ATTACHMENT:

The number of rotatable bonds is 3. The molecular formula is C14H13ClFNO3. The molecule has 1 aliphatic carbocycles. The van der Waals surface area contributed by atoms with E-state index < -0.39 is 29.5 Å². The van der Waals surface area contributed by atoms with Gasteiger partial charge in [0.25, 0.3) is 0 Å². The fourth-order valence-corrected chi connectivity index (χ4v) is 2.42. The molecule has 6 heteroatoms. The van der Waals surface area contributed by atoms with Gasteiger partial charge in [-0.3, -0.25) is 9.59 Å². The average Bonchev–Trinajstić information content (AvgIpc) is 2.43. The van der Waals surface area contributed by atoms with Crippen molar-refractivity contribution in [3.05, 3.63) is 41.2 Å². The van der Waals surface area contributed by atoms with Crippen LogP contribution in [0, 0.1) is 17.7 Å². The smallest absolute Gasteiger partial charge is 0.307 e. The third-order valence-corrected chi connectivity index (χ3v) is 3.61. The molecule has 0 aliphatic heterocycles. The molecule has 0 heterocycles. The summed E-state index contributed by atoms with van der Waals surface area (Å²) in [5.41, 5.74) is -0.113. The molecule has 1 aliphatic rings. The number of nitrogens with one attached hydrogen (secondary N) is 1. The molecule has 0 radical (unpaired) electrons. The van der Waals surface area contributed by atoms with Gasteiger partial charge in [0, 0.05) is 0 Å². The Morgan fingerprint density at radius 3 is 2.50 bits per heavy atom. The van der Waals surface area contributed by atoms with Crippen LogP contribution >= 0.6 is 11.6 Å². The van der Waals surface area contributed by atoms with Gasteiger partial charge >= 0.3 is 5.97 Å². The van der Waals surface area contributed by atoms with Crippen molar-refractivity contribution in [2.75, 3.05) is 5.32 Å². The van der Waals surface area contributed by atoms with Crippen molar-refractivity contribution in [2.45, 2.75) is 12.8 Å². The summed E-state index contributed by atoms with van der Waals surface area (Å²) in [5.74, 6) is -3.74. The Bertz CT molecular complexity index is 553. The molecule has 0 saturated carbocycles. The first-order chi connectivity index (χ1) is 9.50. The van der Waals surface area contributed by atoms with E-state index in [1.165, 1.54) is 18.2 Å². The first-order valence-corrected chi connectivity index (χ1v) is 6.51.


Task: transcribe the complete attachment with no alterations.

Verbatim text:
The number of rotatable bonds is 3. The molecular formula is C14H13ClFNO3. The molecule has 1 aliphatic carbocycles. The van der Waals surface area contributed by atoms with E-state index < -0.39 is 29.5 Å². The van der Waals surface area contributed by atoms with Gasteiger partial charge in [0.25, 0.3) is 0 Å². The fourth-order valence-corrected chi connectivity index (χ4v) is 2.42. The molecule has 6 heteroatoms. The van der Waals surface area contributed by atoms with Gasteiger partial charge in [-0.3, -0.25) is 9.59 Å². The average Bonchev–Trinajstić information content (AvgIpc) is 2.43. The van der Waals surface area contributed by atoms with Crippen molar-refractivity contribution in [3.05, 3.63) is 41.2 Å². The van der Waals surface area contributed by atoms with Crippen LogP contribution in [0, 0.1) is 17.7 Å². The smallest absolute Gasteiger partial charge is 0.307 e. The third-order valence-corrected chi connectivity index (χ3v) is 3.61. The molecule has 0 aliphatic heterocycles. The molecule has 0 heterocycles. The summed E-state index contributed by atoms with van der Waals surface area (Å²) in [5.41, 5.74) is -0.113. The molecule has 1 aliphatic rings. The number of nitrogens with one attached hydrogen (secondary N) is 1. The molecule has 0 radical (unpaired) electrons. The van der Waals surface area contributed by atoms with Gasteiger partial charge in [0, 0.05) is 0 Å². The Morgan fingerprint density at radius 3 is 2.50 bits per heavy atom. The van der Waals surface area contributed by atoms with Crippen LogP contribution >= 0.6 is 11.6 Å². The van der Waals surface area contributed by atoms with Gasteiger partial charge >= 0.3 is 5.97 Å². The van der Waals surface area contributed by atoms with Crippen molar-refractivity contribution in [2.75, 3.05) is 5.32 Å². The van der Waals surface area contributed by atoms with Crippen molar-refractivity contribution in [2.45, 2.75) is 12.8 Å². The summed E-state index contributed by atoms with van der Waals surface area (Å²) in [5.74, 6) is -3.74. The Bertz CT molecular complexity index is 553. The molecule has 0 saturated carbocycles. The first-order chi connectivity index (χ1) is 9.50. The van der Waals surface area contributed by atoms with E-state index in [1.165, 1.54) is 18.2 Å². The first-order valence-corrected chi connectivity index (χ1v) is 6.51.